The cryoEM structure of the S protein in an open conformation (Walls et al. 2020), a crystal structure of the RBD domain bound to the peptidase domain (PD) of the second isoform of human angiotensin-converting enzyme 2 (ACE2) (Wang et al. 2020), and a cryoEM structure of an ACE2/sodium-dependent neutral amino acid transporter (B0AT1) bound by an RBD domain (Yan et al. 2020) provide a snapshot of the first step in viral recognition at the membrane. The S protein is usually in a compact closed form, but in the presence of the ACE2 target on the host membrane, one copy of the S1 domain undergoes a large conformational change to an open conformation in order for the RBD to engage with the target (Figure 2). Following recognition at the membrane, this open prefusion complex is then cleaved into the separate S1 and S2 subunits. The S1 subunits are released and the complex transitions to the postfusion conformation where the S2 domain undergoes its own shape change (PDB 6LXT, Xia et al. 2020), allowing it to orchestrate fusion with the host membrane.
Figure 2 – A model of the prefusion S protein complex bound to ACE2 at the cell membrane
This visualisation was made by overlaying structures of the open trimeric S protein with PDB codes 6VYB (Walls et al. 2020) and 6VSB (Wrapp et al. 2020), the crystal structure of the ACE2 PD domain bound by the RBD domain of the S protein with the PDB code 6M0J (Wang et al. 2020), and the structure of the B0AT1/ACE2 complex bound to the RBD domain of the S protein with the PDB code 6M18 (Yan et al. 2020).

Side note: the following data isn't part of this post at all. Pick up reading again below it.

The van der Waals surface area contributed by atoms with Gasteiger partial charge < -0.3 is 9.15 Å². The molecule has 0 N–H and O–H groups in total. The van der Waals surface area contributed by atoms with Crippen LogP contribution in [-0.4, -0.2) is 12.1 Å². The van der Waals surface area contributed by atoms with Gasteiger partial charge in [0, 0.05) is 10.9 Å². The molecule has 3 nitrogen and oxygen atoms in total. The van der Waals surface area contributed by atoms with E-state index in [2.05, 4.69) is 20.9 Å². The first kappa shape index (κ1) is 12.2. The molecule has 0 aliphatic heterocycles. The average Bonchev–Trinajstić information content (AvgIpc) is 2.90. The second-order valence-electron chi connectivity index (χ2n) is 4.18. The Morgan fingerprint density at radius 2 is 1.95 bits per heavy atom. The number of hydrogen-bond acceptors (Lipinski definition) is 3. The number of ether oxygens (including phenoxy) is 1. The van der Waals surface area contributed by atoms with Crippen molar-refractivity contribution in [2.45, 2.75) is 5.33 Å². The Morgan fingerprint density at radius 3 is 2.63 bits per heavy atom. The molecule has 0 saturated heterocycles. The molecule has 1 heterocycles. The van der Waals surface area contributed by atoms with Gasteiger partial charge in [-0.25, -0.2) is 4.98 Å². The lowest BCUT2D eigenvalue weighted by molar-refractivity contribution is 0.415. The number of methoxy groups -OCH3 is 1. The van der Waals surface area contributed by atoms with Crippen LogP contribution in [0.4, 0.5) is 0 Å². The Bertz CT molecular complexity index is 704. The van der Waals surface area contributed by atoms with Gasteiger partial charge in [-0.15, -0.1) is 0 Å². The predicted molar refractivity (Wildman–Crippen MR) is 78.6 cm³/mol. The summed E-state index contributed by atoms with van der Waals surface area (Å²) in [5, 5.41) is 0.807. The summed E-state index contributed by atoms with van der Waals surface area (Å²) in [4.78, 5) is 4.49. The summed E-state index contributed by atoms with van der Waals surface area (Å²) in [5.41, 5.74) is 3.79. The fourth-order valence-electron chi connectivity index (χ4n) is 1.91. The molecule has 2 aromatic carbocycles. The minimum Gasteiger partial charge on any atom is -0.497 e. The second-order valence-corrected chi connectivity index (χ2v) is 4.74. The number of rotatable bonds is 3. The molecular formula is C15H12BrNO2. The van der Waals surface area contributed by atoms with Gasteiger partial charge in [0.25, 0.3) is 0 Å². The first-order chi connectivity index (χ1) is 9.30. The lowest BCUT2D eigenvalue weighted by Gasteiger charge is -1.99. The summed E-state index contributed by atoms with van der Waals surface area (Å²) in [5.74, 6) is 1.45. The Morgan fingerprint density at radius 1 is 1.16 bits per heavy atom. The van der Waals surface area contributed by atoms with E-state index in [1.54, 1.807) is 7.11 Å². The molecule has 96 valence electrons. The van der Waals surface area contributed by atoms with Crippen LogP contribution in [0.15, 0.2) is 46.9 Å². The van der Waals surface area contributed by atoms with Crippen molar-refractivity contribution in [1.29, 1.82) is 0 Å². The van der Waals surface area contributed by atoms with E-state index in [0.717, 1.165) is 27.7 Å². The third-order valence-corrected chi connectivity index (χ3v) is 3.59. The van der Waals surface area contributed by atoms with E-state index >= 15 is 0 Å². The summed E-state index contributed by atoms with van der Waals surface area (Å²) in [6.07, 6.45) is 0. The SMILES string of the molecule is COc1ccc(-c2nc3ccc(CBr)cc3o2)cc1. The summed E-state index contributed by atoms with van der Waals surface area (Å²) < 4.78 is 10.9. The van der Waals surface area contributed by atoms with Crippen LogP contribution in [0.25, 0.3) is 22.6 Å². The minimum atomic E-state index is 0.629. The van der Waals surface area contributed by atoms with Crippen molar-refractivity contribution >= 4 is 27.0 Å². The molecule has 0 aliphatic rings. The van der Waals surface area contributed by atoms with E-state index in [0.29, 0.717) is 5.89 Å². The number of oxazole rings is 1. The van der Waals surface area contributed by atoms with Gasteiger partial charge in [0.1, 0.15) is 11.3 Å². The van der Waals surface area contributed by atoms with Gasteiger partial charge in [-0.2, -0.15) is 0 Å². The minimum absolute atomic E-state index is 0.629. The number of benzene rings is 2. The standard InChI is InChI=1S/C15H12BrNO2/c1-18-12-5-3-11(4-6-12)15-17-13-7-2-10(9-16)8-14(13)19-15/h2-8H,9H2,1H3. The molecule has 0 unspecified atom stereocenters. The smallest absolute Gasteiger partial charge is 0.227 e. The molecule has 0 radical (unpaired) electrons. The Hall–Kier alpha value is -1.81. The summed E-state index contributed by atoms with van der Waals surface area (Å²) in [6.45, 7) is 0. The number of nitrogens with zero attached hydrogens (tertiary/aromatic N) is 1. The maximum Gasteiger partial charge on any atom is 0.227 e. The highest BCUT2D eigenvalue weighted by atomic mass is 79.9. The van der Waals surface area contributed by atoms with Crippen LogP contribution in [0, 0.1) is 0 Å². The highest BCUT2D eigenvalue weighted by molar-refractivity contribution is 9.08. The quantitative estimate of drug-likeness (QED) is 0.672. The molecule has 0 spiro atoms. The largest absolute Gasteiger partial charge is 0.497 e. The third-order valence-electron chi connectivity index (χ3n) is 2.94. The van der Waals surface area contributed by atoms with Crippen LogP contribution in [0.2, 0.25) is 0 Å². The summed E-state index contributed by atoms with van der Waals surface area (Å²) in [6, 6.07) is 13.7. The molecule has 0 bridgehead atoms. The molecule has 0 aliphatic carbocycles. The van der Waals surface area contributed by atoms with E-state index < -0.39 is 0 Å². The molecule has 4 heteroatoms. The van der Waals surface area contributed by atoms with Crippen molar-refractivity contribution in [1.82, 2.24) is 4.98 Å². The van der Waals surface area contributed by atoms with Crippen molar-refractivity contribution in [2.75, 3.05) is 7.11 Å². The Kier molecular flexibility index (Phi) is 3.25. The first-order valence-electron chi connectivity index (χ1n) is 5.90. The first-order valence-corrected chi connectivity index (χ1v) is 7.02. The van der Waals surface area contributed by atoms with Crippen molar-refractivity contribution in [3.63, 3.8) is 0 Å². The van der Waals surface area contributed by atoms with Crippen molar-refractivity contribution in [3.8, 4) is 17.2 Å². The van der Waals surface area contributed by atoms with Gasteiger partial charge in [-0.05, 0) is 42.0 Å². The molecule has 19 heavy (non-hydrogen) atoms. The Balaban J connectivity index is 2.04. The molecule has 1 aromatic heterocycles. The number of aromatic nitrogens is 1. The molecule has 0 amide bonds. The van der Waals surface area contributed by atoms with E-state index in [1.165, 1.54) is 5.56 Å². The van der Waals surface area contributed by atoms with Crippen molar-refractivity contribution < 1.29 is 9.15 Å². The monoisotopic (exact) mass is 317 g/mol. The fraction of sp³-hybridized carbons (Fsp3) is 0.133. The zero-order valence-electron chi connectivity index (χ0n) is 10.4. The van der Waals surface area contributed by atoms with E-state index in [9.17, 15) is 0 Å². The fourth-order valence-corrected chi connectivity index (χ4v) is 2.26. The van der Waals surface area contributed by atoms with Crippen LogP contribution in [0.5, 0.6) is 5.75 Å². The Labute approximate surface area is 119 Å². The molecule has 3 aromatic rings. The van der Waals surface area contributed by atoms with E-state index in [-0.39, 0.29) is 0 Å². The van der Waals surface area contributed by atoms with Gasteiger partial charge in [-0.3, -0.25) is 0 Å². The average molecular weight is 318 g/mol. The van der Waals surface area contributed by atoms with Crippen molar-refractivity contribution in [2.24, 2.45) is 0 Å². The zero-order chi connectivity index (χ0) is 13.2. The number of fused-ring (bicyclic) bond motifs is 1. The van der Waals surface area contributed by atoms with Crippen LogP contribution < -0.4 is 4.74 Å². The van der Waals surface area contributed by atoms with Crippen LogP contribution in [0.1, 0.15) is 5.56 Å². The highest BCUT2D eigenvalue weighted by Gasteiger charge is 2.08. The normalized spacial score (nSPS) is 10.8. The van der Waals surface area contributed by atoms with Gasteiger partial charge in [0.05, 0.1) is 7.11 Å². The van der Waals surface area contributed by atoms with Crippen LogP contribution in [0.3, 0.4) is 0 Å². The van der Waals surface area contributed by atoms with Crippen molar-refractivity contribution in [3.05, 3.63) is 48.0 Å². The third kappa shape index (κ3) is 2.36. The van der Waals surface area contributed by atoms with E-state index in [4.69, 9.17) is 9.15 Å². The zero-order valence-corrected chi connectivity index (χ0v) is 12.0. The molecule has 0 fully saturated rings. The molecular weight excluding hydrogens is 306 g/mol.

Why is 2019-nCoV more virulent than SARS-CoV, despite their similarity?
There are a number of subtle differences in amino acid sequence of S proteins that may help explain why the 2019-nCoV RBD has a 10 to 20-fold higher affinity for ACE2 than SARS-CoV RBD. Amongst a number of smaller differences, there is a marked difference of an additional salt-bridge interaction between Lys417 of the 2019-nCoV RBD and Asp30 of ACE2 that is absent in SARS-CoV RBD (Figure 2; Wang et al. 2020). However, Wang et al. cast doubt that these differences are the sole reason for 2019-nCoV increased virulence as, additionally, the 2019-nCoV S protein has a furin cleavage site (RRAR) at the S1/S2 boundary that is a single arginine residue in the SARS-CoV S protein. Interestingly, furin sites are also found at a related position in hemagglutinin proteins of highly virulent avian and human influenza viruses (Chen et al. 1998).
Can the 2019-nCoV S protein/ACE2 interaction help explain susceptibility?
The interaction between the S protein and ACE2 is clearly important in the process of viral infection, and it is possible that natural variation in the amino acid sequence of ACE2 amongst the human population has baring on susceptibility of individuals to covid-19. A number of computational studies have tried to address this point (Li et al. 2020, Renieri et al. 2020), and suggest that indeed natural variation of the ACE2 sequence may play a role in susceptibility and severity of individuals to 2019-nCoV infection.
Therefore, further study of these structures will be important as, taken together they provide a detailed narrative of the steps that lead to viral invasion of a host cell, and provide molecular level information about the characteristics of infection and susceptibility. Importantly, the information may hold clues as to how we might stop the process of viral invasion, either with small molecules or antibodies, a step towards halting the virus from spreading.